A novice runner would be better off reading the modern classic What I Talk About When I Talk About Running by Haruki Murakami.  Much better off.

Joseph Arellano

A review copy was received from the publisher.  This book was released on May 23, 2017.

Catriona Menzies-Pike is the editor of the Sydney Review of Books, a link to which can be found on our Blogroll.

 

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Come In From The Rain

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They’re Playing Our Song: A Memoir by Carole Bayer Sager (Simon & Schuster, $28.00, 352 pages)

“I loved my parents, but I didn’t want to be like them.  I didn’t want to be afraid of life.  The trouble was, it was all I knew.”  Dani Shapiro (“Still Writing: The Perils and Pleasures of a Creative Life”)

“Music saved my life and gave me life.  It was where I allowed myself to feel fully alive, where it was safe…  As long as I stayed in that lane, I was protected from the frightening stories I would otherwise tell myself.”  Carole Bayer Sager

Carole Bayer Sager’s memoir – which, in an ideal world would have been accompanied by a CD of her songs (performed by Sager and others) – is an entertaining but somewhat bewildering work.  It’s interesting to read about how her songs, beginning with “A Groovy Kind of Love” were written, but there’s an odd dichotomy that pervades her life story.  On the one hand, Sager portrays herself as a person unnaturally afraid of almost everything, from flying to performing.  But then there’s the ultra confident Sager who writes songs with the likes of Marvin Hamlisch, Burt Bacharach, Carly Simon, Carole King, Bob Dylan and so many others.  This is the Sager who hung out with Elizabeth Taylor, Michael Jackson, Dylan, David Foster, Peter Allen, Liza Minnelli, Bette Midler, Melissa Manchester, David Geffen, and so many others.

There’s no co-writer listed, no indication that this memoir is an “as told to…” work.   Perhaps if a professional writer-editor had been directly involved, he or she would have pointed out the inherent contradiction in the telling.  In addition, a writing assistant might have advised Sager to cut down the long, long list of famous people in her account; this book transforms name dropping into an art!   In fact, it might have been easier for Sager to have listed the famous people she has not run across in her existence.

And there are other issues.  One is that Sager repeatedly discusses her body image concerns with the reader.  Although she is a small woman, Sager has viewed herself as battling weight issues since childhood.  Mentioning this a few times would have been understandable.  However, it arises time and time again.  The repetitiveness tends to wear the reader down.  And there’s the matter of her sexual encounters.  She’s determined to tell the reader intimate details of her relationships with famous men.  Not only is this unnecessary – but for the fact that titillating details may sell a few books, it’s boring.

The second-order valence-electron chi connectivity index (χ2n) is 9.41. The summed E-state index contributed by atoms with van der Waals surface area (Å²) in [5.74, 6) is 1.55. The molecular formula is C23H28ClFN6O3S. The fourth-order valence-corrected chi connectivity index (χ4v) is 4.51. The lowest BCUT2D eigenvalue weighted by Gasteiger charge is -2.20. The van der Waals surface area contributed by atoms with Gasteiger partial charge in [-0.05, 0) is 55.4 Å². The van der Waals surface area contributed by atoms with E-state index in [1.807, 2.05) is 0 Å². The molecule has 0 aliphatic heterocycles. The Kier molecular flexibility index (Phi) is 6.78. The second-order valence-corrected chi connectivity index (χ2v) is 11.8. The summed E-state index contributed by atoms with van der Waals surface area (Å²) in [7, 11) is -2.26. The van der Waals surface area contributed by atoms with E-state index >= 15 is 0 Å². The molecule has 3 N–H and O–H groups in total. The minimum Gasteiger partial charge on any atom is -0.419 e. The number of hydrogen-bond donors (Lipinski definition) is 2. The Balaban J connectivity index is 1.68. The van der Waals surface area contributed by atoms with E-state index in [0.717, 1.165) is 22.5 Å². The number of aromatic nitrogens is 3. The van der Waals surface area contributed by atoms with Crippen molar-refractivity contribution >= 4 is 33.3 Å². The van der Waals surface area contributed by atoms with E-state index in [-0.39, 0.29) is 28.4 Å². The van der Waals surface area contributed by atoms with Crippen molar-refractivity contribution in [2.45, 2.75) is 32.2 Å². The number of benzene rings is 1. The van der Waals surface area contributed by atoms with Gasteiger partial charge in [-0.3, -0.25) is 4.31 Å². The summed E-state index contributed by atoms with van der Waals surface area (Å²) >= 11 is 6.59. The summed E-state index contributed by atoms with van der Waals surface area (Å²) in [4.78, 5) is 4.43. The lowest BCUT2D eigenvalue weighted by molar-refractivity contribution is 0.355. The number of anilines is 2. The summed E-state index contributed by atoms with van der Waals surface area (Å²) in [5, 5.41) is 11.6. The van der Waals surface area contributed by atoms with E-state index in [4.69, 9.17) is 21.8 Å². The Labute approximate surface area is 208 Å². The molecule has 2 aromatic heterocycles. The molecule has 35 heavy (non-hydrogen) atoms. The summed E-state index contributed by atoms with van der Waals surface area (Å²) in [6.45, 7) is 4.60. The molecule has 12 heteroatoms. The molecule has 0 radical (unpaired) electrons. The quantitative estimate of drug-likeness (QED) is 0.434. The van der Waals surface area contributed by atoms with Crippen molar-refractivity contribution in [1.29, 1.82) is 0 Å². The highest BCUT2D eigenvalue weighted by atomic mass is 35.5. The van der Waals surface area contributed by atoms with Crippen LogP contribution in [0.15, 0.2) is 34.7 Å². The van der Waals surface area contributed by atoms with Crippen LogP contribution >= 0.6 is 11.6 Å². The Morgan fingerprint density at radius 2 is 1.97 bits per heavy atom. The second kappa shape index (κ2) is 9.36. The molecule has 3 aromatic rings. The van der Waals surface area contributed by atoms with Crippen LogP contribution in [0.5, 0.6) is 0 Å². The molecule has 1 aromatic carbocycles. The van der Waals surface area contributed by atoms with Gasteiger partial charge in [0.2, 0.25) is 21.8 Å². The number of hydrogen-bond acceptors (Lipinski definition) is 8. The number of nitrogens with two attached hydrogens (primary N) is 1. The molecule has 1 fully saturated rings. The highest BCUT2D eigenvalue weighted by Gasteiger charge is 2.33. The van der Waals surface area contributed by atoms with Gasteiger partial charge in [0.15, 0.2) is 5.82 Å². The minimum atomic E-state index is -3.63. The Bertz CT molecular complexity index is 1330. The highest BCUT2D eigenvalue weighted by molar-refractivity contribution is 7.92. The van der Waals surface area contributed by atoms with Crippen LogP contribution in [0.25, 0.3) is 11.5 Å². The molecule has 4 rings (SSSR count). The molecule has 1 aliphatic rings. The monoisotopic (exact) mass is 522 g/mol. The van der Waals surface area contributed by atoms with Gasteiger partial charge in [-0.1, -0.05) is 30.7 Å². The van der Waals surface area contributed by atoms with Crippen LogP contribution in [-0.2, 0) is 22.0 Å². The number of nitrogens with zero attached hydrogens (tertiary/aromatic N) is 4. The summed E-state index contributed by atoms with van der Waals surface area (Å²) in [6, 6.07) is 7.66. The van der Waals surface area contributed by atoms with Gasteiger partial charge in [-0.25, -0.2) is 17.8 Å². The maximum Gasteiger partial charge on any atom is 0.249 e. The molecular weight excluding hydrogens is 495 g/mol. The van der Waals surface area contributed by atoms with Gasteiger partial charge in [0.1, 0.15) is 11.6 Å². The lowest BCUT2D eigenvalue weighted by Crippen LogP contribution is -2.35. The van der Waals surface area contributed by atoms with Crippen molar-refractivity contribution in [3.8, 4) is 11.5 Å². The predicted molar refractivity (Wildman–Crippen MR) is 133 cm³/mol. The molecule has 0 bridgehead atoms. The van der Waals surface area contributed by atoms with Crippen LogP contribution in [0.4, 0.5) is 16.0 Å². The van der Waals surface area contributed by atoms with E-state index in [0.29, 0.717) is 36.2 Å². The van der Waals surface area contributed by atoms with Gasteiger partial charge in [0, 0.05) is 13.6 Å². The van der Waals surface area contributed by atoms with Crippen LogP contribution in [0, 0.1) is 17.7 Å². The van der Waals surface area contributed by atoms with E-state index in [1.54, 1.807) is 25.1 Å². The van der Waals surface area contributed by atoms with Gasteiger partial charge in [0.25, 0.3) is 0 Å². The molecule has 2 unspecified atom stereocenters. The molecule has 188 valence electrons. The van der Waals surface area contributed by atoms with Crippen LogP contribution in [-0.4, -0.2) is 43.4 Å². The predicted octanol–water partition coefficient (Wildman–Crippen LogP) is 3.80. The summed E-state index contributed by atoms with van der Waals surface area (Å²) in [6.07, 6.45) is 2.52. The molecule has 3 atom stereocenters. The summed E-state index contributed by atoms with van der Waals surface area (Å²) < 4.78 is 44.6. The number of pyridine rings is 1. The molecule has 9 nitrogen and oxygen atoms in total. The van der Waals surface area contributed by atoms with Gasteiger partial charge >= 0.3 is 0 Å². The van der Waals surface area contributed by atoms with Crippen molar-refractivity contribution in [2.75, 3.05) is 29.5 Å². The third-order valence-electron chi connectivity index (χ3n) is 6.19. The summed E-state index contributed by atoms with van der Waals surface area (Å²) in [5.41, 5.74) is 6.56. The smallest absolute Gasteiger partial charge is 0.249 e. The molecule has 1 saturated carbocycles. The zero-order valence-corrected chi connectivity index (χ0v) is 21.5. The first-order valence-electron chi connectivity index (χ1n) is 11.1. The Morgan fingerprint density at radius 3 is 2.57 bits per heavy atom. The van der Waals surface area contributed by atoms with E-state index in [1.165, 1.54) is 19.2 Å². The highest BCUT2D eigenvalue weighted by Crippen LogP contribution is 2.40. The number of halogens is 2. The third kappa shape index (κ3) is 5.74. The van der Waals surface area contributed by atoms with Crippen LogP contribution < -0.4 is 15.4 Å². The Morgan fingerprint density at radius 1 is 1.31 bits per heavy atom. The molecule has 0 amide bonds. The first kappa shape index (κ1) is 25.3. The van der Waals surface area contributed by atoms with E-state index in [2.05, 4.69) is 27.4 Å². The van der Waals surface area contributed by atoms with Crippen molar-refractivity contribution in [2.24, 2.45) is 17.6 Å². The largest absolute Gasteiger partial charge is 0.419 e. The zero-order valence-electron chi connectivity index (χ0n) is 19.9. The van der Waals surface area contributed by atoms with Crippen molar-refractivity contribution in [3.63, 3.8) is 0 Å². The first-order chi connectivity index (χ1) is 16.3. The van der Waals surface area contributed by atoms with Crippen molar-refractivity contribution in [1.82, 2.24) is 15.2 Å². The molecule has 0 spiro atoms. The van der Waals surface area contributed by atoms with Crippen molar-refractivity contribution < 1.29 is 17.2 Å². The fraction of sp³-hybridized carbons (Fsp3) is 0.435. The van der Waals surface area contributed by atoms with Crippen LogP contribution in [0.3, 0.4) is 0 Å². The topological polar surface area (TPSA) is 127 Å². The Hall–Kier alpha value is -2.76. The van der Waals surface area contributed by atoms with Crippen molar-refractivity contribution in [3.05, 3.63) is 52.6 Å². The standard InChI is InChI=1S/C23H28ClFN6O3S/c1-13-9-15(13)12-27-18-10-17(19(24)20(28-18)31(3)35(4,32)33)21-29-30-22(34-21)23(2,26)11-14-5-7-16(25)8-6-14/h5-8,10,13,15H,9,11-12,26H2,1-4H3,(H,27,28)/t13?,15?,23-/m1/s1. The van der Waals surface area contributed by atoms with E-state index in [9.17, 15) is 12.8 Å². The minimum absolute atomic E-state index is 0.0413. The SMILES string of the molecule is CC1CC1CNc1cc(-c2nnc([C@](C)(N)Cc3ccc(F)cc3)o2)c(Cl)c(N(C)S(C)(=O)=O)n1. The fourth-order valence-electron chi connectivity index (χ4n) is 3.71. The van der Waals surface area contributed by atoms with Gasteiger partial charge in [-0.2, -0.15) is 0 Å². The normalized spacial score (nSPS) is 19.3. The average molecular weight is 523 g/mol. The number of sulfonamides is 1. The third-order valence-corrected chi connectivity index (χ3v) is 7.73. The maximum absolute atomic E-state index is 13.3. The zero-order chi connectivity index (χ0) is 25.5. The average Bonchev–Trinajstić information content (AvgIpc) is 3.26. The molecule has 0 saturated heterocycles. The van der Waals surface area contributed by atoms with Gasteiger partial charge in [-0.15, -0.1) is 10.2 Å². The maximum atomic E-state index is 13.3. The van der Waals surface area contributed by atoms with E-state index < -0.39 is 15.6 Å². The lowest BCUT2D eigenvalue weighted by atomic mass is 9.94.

Where They’re Playing Our Song succeeds is in establishing the case for Sager as an extremely talented and successful songwriter.   The book was the impetus for this reviewer to listen to her songs as originally performed and/or covered by many talented recording artists.  Before reading this memoir, I was unaware of the song she wrote for Frank Sinatra, “You and Me (We Wanted It All).”   For someone less blessed and talented than Sager, writing a song recorded by the Chairman of the Board would have been in itself a life’s work, a definitive achievement.

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Recommended, if hesitantly, for music fans and prospective songwriters who will take what they need and leave the rest.

Joseph Arellano

A review copy was provided by the publisher.

This book was released on October 18, 2016.

 

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Don’t You (Forget About Me)

searching-for-john-hughes

Searching for John Hughes: Or Everything I Thought I Needed to Know about Life I Learned From Watching ’80s Movies by Jason Diamond (William Morrow, $15.99, 285 pages)

“Life moves pretty fast. If you don’t stop and look around once in a while, you could miss it.” – Ferris Bueller

“It was time to start paying attention, because I didn’t want to miss anything else. I didn’t find John Hughes, but instead I found the things I really needed.” – Jason Diamond

It’s rare to read a book about someone’s unsuccessful attempt to write a book. But that’s what this memoir is about. Jason Diamond spent years researching and writing a book about 80s film director and producer John Hughes. He eventually gave up his quest – which took most of his twenties – literally a couple of days before he believed he would meet Hughes in person. Then, to make things ever more tragic and dramatic, he learned that Hughes had died of a heart attack.